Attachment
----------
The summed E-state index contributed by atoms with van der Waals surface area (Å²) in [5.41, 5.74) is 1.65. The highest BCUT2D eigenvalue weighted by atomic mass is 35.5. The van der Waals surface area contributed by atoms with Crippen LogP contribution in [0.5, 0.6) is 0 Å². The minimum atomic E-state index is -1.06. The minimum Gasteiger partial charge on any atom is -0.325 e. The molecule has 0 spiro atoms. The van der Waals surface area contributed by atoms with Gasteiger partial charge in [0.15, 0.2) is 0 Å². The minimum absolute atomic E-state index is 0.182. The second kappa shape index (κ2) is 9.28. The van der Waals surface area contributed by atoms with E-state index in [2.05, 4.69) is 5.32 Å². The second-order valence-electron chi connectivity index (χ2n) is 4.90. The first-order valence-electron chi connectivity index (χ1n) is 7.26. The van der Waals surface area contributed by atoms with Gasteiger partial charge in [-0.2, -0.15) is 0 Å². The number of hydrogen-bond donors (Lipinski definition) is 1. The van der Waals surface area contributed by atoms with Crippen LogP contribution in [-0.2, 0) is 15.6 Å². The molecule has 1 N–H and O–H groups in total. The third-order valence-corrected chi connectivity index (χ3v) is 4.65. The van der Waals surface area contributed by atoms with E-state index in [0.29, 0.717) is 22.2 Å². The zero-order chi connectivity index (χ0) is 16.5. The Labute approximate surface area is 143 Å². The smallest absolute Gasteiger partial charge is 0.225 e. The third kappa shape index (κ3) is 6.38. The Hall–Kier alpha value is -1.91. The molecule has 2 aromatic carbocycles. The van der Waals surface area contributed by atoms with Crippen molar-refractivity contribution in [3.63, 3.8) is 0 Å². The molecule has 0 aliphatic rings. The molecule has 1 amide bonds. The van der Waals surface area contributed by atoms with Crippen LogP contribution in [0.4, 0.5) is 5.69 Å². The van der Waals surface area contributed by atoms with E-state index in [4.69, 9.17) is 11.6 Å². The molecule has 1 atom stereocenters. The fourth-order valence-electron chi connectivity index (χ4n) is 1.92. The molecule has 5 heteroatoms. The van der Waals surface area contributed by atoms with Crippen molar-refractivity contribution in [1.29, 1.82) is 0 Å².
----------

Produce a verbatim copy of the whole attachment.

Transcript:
The summed E-state index contributed by atoms with van der Waals surface area (Å²) in [5.41, 5.74) is 1.65. The highest BCUT2D eigenvalue weighted by atomic mass is 35.5. The van der Waals surface area contributed by atoms with Crippen LogP contribution in [0.5, 0.6) is 0 Å². The minimum atomic E-state index is -1.06. The minimum Gasteiger partial charge on any atom is -0.325 e. The molecule has 0 spiro atoms. The van der Waals surface area contributed by atoms with Gasteiger partial charge in [0.15, 0.2) is 0 Å². The minimum absolute atomic E-state index is 0.182. The second kappa shape index (κ2) is 9.28. The van der Waals surface area contributed by atoms with E-state index in [2.05, 4.69) is 5.32 Å². The second-order valence-electron chi connectivity index (χ2n) is 4.90. The first-order valence-electron chi connectivity index (χ1n) is 7.26. The van der Waals surface area contributed by atoms with Gasteiger partial charge in [-0.2, -0.15) is 0 Å². The number of hydrogen-bond donors (Lipinski definition) is 1. The van der Waals surface area contributed by atoms with Crippen LogP contribution in [-0.2, 0) is 15.6 Å². The molecule has 1 N–H and O–H groups in total. The third-order valence-corrected chi connectivity index (χ3v) is 4.65. The van der Waals surface area contributed by atoms with E-state index in [0.29, 0.717) is 22.2 Å². The zero-order chi connectivity index (χ0) is 16.5. The Labute approximate surface area is 143 Å². The smallest absolute Gasteiger partial charge is 0.225 e. The third kappa shape index (κ3) is 6.38. The Hall–Kier alpha value is -1.91. The molecule has 2 aromatic carbocycles. The van der Waals surface area contributed by atoms with Crippen molar-refractivity contribution in [3.63, 3.8) is 0 Å². The molecule has 0 aliphatic rings. The molecule has 1 amide bonds. The van der Waals surface area contributed by atoms with Crippen LogP contribution in [0.4, 0.5) is 5.69 Å². The van der Waals surface area contributed by atoms with E-state index in [4.69, 9.17) is 11.6 Å². The molecule has 1 atom stereocenters. The fourth-order valence-electron chi connectivity index (χ4n) is 1.92. The molecule has 5 heteroatoms. The van der Waals surface area contributed by atoms with Crippen molar-refractivity contribution in [1.29, 1.82) is 0 Å².